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|State||Citation||Description/Statute Name||Question||Brief answer||Language from the opinion||When does the case apply?|
|Delaware||Del. Op. Atty. Gen. 97-IB04 (Del.A.G.), 1997 WL 111291||Town's authority to establish a mail-in center for collecting fines and fees for motor vehicle violations.||Other applicable opinions||
Under State law, for the Town to operate a voluntary assessment system, summonses issued by the Town police must be returnable to the Mayor's Court. Only the ?Courts of the+ See more
Justices of the Peace may establish a mail-in fine center, ... in which case the summons may be made returnable to the applicable mail-in fine center.? 21 Del. C. Section 709(a) The statute does not authorize a municipality to establish a mail-in fine center for payment of fines for motor vehicle offenses which occur within the town. Nor can a town avail itself of the voluntary assessment procedure unless it has an Alderman's or Mayor's Court that is ?duly established.? 21 Del. C. Section 703(d). Stated differently, there must be an actual court, to which payments for motor vehicle offenses can be remitted ?to dispose of the charge without the necessity of personally appearing in the court to which the summons is returnable.? Id. Section 709(a). In conclusion, the Town of Elsmere is not an entity designated by statute to receive criminal history information from DELJIS. It may only operate a voluntary assessment system through a duly established Alderman's or Mayor's Court. In the absence of such a court, it may not charge, impose or collect ?court costs? or any similar fee from persons charged with motor vehicle violations within its boundaries.
|Delaware||Del. Op. Atty. Gen. 93-I004 (Del.A.G.), 1993 WL 594345||Department of Correction's ability to assess a supervision fee on offenders and determine ability to pay||Other applicable opinions||
The Department, subject only to powers vested in the judicial and certain executive departments and officers of the State, shall have the duties set forth in this chapter and the+ See more
exclusive jurisdiction over the care, charge, custody, control, management, administration and supervision of: (14) Collecting as a condition of supervision, a fee based on the Accountability Level of the offender. An offender sentenced to an Accountability Level I sanction shall be charged a $10 monthly fee; an offender sentenced to an Accountability Level II sanction shall be charged a $20 monthly fee; and an offender sentenced to an Accountability Level III sanction shall be charged a $25 monthly fee. The Director of Community Services shall develop policies and procedures with regard to determining an offender's ability to pay the monthly fee. Such policies and procedures shall be applied on a consistent basis to all offenders, and shall be subject to approval by the Commissioner of Correction. In the event the Department determines an offender is unable to pay the monthly fee due to lack of employment or other significant extenuating circumstances, such as an offender's responsibility to remit payment for victim compensation, restitution or child support, said inability shall not constitute a violation of supervision. The offender shall remain liable to pay the fee at such time as the Department determines he or she is able to do so. (Emphasis Supplied) For the reasons outlined below, we conclude that the Department is permitted to assess a supervision fee on offenders sentenced prior to the effective date of 11 Del.C. Sec. 6504(14).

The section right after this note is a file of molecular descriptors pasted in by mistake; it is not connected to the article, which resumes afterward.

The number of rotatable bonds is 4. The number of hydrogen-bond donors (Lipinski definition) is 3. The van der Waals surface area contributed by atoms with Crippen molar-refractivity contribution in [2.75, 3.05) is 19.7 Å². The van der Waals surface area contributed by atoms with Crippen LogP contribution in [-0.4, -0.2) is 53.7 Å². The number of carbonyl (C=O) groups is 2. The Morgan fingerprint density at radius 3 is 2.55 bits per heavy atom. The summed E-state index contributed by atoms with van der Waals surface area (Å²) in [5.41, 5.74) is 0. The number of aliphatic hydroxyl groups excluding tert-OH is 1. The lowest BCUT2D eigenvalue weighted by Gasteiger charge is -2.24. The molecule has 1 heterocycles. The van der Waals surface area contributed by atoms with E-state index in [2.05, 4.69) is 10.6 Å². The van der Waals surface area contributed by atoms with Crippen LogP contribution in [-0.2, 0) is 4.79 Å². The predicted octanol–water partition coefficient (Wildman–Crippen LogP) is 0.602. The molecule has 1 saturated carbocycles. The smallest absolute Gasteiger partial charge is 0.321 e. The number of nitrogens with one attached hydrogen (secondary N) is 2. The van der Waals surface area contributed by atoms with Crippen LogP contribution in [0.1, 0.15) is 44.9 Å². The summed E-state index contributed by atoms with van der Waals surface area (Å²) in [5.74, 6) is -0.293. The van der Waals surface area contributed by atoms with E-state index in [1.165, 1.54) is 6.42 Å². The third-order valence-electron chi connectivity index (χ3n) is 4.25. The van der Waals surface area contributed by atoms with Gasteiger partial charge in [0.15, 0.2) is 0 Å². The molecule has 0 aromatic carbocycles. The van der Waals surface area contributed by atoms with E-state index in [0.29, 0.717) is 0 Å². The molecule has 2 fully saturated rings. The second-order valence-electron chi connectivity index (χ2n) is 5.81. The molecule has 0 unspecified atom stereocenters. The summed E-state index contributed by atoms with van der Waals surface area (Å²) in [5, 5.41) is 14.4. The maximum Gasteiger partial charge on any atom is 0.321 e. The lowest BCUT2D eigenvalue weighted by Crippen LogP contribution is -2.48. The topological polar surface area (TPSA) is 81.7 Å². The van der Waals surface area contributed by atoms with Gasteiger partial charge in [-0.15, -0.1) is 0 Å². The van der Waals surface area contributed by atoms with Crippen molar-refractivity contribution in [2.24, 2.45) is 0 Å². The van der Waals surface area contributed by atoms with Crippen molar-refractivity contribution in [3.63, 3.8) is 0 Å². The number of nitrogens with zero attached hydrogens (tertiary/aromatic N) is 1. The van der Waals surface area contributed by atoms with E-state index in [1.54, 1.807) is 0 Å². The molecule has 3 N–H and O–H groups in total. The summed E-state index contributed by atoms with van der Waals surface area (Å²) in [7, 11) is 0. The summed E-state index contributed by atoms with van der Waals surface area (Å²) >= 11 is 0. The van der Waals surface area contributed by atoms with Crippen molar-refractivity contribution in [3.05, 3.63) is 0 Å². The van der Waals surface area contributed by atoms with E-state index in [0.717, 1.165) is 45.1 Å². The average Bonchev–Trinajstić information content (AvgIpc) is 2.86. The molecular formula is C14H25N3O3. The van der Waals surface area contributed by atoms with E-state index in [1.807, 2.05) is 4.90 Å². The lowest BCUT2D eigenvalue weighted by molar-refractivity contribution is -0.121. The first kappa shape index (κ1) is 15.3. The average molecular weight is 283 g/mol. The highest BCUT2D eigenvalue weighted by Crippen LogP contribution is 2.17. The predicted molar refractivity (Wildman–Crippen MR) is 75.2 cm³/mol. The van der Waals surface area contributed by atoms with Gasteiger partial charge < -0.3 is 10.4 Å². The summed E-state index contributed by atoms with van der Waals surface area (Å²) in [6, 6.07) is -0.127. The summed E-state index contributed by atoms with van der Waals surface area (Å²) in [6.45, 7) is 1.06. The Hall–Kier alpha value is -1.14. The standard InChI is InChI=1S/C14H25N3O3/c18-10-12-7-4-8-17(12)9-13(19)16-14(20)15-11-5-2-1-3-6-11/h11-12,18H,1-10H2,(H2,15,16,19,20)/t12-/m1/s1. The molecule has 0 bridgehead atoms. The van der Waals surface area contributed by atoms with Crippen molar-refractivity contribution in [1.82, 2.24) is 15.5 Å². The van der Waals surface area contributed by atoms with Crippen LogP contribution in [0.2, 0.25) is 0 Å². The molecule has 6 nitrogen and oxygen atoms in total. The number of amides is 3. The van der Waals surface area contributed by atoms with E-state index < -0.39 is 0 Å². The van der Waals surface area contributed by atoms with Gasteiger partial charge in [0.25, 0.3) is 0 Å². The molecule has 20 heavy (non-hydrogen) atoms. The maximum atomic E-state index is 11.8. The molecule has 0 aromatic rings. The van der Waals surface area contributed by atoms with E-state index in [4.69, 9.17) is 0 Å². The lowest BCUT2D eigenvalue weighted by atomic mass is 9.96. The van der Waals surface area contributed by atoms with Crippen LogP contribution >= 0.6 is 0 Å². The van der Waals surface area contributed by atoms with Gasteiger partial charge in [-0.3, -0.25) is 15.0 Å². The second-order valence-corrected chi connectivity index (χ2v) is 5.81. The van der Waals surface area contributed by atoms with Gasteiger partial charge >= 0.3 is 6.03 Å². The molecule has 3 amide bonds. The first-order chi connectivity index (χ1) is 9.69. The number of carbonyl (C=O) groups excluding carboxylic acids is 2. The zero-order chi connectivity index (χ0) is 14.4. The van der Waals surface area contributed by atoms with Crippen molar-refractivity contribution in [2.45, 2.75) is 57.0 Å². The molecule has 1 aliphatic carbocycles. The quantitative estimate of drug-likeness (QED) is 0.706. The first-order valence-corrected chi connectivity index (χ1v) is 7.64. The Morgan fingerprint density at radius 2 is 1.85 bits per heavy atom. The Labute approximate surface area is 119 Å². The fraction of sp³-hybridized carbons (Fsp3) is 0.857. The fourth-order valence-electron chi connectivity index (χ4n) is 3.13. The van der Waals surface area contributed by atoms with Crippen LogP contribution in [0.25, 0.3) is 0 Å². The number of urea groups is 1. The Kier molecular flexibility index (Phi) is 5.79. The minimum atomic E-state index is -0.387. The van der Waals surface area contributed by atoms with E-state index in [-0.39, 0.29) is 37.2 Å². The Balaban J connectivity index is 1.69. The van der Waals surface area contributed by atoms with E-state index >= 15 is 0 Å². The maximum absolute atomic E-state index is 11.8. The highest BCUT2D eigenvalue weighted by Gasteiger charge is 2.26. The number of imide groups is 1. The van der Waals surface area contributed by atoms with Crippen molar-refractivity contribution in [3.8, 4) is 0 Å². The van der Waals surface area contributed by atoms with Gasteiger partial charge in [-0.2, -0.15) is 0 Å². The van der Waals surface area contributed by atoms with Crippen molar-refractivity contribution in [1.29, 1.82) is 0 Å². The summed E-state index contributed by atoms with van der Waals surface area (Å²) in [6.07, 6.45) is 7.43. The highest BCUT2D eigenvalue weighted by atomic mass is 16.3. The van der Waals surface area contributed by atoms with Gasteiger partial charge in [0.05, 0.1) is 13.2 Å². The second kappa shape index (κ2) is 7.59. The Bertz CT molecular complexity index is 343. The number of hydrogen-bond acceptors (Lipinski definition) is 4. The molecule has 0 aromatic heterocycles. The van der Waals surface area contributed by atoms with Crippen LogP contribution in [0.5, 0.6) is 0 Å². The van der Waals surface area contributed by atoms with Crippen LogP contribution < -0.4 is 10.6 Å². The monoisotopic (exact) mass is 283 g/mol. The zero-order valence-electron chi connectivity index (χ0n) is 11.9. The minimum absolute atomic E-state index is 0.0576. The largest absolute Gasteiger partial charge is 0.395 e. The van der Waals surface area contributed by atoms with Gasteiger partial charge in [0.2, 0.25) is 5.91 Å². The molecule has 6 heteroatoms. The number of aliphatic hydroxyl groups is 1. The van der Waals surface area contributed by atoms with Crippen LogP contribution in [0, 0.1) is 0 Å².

|Ability to pay|
|Kansas||Kan. Atty. Gen. Op. No. 95-101, 1995 WL 643346||Courts--District Courts--District Judges; Power and Authority; Contingency Fee Contract to Collect Court Costs, Fines, Restitution and Attorney Fees||Which fines and/or fees may be collected by a private vendor?||A district court does not have the inherent power to contract with a collection agency to collect unpaid court costs, fines, attorney fees, and restitution.||
"[W]hile the court may use the state setoff program, it is our opinion that the court does not have the inherent power to contract with a private collection agency to+ See more
collect these debts...Contracting with a collection agency to collect debts owed to the state, the county and crime victims is not associated with managing a court's affairs nor is it necessary to achieve an orderly and expeditious disposition of cases. Court costs and restitution are civil judgments and the state, the county and the crime victim may choose to pursue other collection alternatives which a court initiated contract may foreclose. For example, the state, through its department of administration, and the county may want to open the bidding process for collection services. As far as restitution is concerned, the idea behind it is to make the crime victim whole. State v. Hinckley, 13 Kan. App. 2d 417, 419 (1989). Laws enacted in 1995 suggest that the collection of restitution is a private right belonging to the crime victim by giving the latter the ability to file the award as a civil judgment and requiring the victim to credit any amount received from the restitution award against any subsequent civil recovery. L. 1995, ch. 257, § 9-12. Allowing the district court to pay a portion of the restitution award as a collection fee affects the victim's right to collect the entire amount and may reduce the amount a victim could recover against the convicted criminal."